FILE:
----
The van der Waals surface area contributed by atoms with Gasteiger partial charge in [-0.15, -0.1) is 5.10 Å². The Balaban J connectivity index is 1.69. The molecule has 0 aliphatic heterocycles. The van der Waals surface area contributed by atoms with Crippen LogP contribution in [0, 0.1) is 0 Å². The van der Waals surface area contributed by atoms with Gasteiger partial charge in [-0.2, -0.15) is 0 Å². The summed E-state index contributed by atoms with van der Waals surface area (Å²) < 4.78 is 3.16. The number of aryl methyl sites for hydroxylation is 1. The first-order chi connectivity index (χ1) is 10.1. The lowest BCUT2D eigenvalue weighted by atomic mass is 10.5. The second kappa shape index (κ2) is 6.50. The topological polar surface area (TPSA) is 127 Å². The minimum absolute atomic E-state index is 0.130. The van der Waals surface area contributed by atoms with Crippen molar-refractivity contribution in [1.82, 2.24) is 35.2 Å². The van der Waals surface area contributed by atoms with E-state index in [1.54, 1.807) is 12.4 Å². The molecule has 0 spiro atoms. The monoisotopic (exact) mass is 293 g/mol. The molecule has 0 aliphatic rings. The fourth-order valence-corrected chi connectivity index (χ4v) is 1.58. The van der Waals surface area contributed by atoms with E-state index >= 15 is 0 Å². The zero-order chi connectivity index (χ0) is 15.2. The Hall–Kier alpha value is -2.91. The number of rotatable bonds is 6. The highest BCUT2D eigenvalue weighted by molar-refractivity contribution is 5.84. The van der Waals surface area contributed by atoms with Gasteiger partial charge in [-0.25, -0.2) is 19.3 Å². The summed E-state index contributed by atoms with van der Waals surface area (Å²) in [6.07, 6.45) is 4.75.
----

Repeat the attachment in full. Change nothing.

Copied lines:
The van der Waals surface area contributed by atoms with Gasteiger partial charge in [-0.15, -0.1) is 5.10 Å². The Balaban J connectivity index is 1.69. The molecule has 0 aliphatic heterocycles. The van der Waals surface area contributed by atoms with Crippen LogP contribution in [0, 0.1) is 0 Å². The van der Waals surface area contributed by atoms with Gasteiger partial charge in [-0.2, -0.15) is 0 Å². The summed E-state index contributed by atoms with van der Waals surface area (Å²) < 4.78 is 3.16. The number of aryl methyl sites for hydroxylation is 1. The first-order chi connectivity index (χ1) is 10.1. The lowest BCUT2D eigenvalue weighted by atomic mass is 10.5. The second kappa shape index (κ2) is 6.50. The topological polar surface area (TPSA) is 127 Å². The minimum absolute atomic E-state index is 0.130. The van der Waals surface area contributed by atoms with Crippen molar-refractivity contribution in [1.82, 2.24) is 35.2 Å². The van der Waals surface area contributed by atoms with E-state index in [1.54, 1.807) is 12.4 Å². The molecule has 0 spiro atoms. The monoisotopic (exact) mass is 293 g/mol. The molecule has 0 aliphatic rings. The fourth-order valence-corrected chi connectivity index (χ4v) is 1.58. The van der Waals surface area contributed by atoms with E-state index >= 15 is 0 Å². The zero-order chi connectivity index (χ0) is 15.2. The Hall–Kier alpha value is -2.91. The number of rotatable bonds is 6. The highest BCUT2D eigenvalue weighted by molar-refractivity contribution is 5.84. The van der Waals surface area contributed by atoms with Gasteiger partial charge in [-0.25, -0.2) is 19.3 Å². The summed E-state index contributed by atoms with van der Waals surface area (Å²) in [6.07, 6.45) is 4.75.